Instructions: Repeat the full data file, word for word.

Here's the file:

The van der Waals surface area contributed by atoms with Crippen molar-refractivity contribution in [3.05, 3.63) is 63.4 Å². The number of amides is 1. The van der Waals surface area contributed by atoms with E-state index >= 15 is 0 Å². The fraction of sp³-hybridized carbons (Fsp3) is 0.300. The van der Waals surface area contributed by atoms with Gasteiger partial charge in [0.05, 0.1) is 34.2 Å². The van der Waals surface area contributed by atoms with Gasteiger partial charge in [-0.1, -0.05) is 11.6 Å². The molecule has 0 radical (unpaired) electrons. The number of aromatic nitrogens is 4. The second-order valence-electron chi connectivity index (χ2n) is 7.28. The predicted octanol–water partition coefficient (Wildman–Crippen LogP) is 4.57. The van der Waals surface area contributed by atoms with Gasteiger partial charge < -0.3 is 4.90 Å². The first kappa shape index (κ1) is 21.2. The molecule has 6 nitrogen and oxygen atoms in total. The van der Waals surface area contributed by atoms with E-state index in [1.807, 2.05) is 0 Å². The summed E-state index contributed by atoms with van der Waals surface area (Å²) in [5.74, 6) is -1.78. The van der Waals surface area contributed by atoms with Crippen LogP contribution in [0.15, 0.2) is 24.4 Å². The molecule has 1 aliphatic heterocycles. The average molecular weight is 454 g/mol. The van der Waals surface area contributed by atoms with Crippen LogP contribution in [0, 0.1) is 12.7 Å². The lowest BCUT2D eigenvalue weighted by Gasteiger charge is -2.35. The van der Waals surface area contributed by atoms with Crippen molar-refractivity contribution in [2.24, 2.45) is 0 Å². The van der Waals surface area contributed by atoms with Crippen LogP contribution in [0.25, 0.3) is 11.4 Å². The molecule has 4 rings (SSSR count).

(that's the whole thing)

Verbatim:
The van der Waals surface area contributed by atoms with Crippen molar-refractivity contribution in [3.05, 3.63) is 63.4 Å². The number of amides is 1. The van der Waals surface area contributed by atoms with E-state index >= 15 is 0 Å². The fraction of sp³-hybridized carbons (Fsp3) is 0.300. The van der Waals surface area contributed by atoms with Gasteiger partial charge in [0.05, 0.1) is 34.2 Å². The van der Waals surface area contributed by atoms with Gasteiger partial charge in [-0.1, -0.05) is 11.6 Å². The molecule has 0 radical (unpaired) electrons. The number of aromatic nitrogens is 4. The second-order valence-electron chi connectivity index (χ2n) is 7.28. The predicted octanol–water partition coefficient (Wildman–Crippen LogP) is 4.57. The van der Waals surface area contributed by atoms with Gasteiger partial charge < -0.3 is 4.90 Å². The first kappa shape index (κ1) is 21.2. The molecule has 6 nitrogen and oxygen atoms in total. The van der Waals surface area contributed by atoms with E-state index in [1.807, 2.05) is 0 Å². The summed E-state index contributed by atoms with van der Waals surface area (Å²) in [5.74, 6) is -1.78. The van der Waals surface area contributed by atoms with Crippen LogP contribution in [0.15, 0.2) is 24.4 Å². The molecule has 1 aliphatic heterocycles. The average molecular weight is 454 g/mol. The van der Waals surface area contributed by atoms with Crippen LogP contribution in [0, 0.1) is 12.7 Å². The lowest BCUT2D eigenvalue weighted by Gasteiger charge is -2.35. The van der Waals surface area contributed by atoms with Crippen molar-refractivity contribution in [2.24, 2.45) is 0 Å². The van der Waals surface area contributed by atoms with Crippen LogP contribution in [0.25, 0.3) is 11.4 Å². The molecule has 4 rings (SSSR count).